SUIT FILED CHALLENGING FARMINGTON’S “FREE SPEECH” ORDINANCE
SALT LAKE CITY — Today, the ACLU of Utah and the Utah Legal Clinic filed a complaint on behalf of the Utah Animal Rights Coalition, Jeremy Beckham, and Alexis Levitt challenging Farmington City’s “Free Speech” Ordinance. The suit alleges that on its face, the ordinance violates the Utah and United States Constitutions because it requires a permit for almost any conceivable form of public expression and imposes criminal penalties for failing to comply. Plaintiffs are also seeking a temporary restraining order to immediately prohibit Farmington from continuing to enforce its ordinance.
The Farmington “Free Speech Zone” Ordinance turns the entire city into a place where free speech and free assembly are prohibited until the City grants those wishing to exercise those rights a permit. The permitting requirement applies to all activities in any public place, including in a traditional public forum like a sidewalk or park, and has no limits on the size of the group. City officials have absolute discretion about whether or not to issue a permit. Failure to comply with these restrictions could mean civil and criminal penalties for those engaged in activities that are clearly protected by the First Amendment.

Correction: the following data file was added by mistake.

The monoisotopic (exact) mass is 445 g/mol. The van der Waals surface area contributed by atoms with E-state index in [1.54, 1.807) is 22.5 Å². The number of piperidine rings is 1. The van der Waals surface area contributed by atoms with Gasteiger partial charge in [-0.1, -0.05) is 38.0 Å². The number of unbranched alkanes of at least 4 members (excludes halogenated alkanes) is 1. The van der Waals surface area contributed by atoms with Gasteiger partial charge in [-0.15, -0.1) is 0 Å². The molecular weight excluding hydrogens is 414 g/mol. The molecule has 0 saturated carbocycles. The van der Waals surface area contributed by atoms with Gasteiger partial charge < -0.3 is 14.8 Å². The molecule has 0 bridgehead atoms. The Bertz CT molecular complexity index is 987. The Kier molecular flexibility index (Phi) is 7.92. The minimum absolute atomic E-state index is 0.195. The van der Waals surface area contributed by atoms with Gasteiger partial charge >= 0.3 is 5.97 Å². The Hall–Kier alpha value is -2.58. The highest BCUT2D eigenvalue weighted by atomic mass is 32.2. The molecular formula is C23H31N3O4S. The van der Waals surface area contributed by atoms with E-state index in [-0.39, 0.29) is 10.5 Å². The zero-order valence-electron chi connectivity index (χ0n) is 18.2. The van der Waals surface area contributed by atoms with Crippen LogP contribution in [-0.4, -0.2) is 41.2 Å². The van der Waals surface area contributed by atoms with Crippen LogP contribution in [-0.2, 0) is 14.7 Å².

Mr. Beckham and Ms. Levitt currently face criminal charges for their free speech activities in Farmington. As long-time animal rights activists, they held peaceful protests on the sidewalk and on a public right of way to protest the conditions of the animals at Lagoon. After the protests, they were charged with misdemeanor offenses of the ordinance because they had not obtained a permit. They, and the Utah Animal Rights Coalition, would like to continue their public protests during Lagoon’s current season, which ends October 30, but fear that if they do not comply with the ordinance, they or their members will face criminal prosecution.
“Farmington’s ordinance gives city officials too much discretion pick who to enforce the permitting rules against,” said Stewart Gollan of the Utah Legal Clinic. “That kind of discretion is impermissible because it allows officials to favor some kinds of speech and disfavor others.”
“When cities put speech and assembly restrictions on a traditional public forum like a sidewalk, they need to tread carefully,” said John Mejia, Legal Director of the ACLU of Utah. “The First Amendment guarantees robust public discussion, and courts are very wary of laws that impose barriers to speech, particularly blanket permitting requirements.”
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